Impacts of Fragmentation on Midwestern Aquatic Organisms

  • Lawrence M. Page
  • Mark Pyron
  • Kevin S. Cummings

Abstract

Fragmentation has been identified as a major cause of declines in species diversity for many terrestrial ecosystems (reviewed by Saunders 1991). Much less empirical information is available on the effects of fragmentation on freshwater species and communities (Bradford et al. 1993, Townsend and Crowl 1991). Fragmentation in streams (i.e., a lack of connectivity between upstream and downstream populations) can be caused by many anthropogenic influences, but few studies have investigated the problem. In this review we present evidence that freshwater organisms are declining as a result of factors that lead, initially, to fragmentation and, ultimately, to extirpation of populations. Examples of stream modifications that cause fragmentation are described, followed by examples of management and restoration strategies that can mitigate the impact of fragmentation.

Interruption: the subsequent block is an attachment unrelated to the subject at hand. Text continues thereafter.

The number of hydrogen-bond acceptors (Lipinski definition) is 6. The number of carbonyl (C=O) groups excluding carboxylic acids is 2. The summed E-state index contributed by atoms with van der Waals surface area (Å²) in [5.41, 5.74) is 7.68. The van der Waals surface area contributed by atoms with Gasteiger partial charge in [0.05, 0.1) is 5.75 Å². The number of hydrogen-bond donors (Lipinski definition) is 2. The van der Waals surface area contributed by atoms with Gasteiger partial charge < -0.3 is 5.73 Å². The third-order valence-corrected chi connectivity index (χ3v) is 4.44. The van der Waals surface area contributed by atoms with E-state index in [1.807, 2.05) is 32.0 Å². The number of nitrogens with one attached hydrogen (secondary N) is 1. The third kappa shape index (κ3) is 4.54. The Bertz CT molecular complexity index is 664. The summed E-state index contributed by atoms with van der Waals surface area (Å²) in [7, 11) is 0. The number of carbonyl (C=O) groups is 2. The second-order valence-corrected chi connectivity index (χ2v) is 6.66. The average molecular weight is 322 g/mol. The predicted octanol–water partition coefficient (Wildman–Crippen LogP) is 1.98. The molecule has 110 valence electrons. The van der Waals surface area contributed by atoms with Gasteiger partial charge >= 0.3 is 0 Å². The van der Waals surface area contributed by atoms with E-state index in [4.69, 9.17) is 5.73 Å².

Keywords

Aquatic Species Riparian Vegetation Zebra Mussel Native Fish Freshwater Mussel 
These keywords were added by machine and not by the authors. This process is experimental and the keywords may be updated as the learning algorithm improves.

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Copyright information

© Chapman & Hall 1997

Authors and Affiliations

  • Lawrence M. Page
    • 1
  • Mark Pyron
    • 1
  • Kevin S. Cummings
    • 1
  1. 1.Illinois Natural History SurveyChampaignUSA

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